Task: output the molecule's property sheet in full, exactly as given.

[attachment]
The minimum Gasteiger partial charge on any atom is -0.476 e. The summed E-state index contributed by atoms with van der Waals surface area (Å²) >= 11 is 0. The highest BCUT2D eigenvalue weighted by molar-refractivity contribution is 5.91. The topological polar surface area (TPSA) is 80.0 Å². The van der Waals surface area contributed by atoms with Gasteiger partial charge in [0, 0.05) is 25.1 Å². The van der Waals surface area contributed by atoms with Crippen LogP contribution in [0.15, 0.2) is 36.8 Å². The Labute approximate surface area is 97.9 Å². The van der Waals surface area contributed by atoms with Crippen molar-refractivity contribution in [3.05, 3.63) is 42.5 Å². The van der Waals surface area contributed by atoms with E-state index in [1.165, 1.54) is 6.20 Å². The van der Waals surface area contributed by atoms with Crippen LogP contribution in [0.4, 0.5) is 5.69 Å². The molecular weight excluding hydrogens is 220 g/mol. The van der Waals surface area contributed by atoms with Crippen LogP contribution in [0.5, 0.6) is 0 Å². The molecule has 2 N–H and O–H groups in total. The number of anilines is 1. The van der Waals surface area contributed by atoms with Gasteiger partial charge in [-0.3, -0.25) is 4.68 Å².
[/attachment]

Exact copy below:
The minimum Gasteiger partial charge on any atom is -0.476 e. The summed E-state index contributed by atoms with van der Waals surface area (Å²) >= 11 is 0. The highest BCUT2D eigenvalue weighted by molar-refractivity contribution is 5.91. The topological polar surface area (TPSA) is 80.0 Å². The van der Waals surface area contributed by atoms with Gasteiger partial charge in [0, 0.05) is 25.1 Å². The van der Waals surface area contributed by atoms with Crippen LogP contribution in [0.15, 0.2) is 36.8 Å². The Labute approximate surface area is 97.9 Å². The van der Waals surface area contributed by atoms with Crippen molar-refractivity contribution in [3.05, 3.63) is 42.5 Å². The van der Waals surface area contributed by atoms with E-state index in [1.165, 1.54) is 6.20 Å². The van der Waals surface area contributed by atoms with Crippen LogP contribution in [0.4, 0.5) is 5.69 Å². The molecular weight excluding hydrogens is 220 g/mol. The van der Waals surface area contributed by atoms with Crippen LogP contribution in [0.5, 0.6) is 0 Å². The molecule has 2 N–H and O–H groups in total. The number of anilines is 1. The van der Waals surface area contributed by atoms with Gasteiger partial charge in [-0.3, -0.25) is 4.68 Å².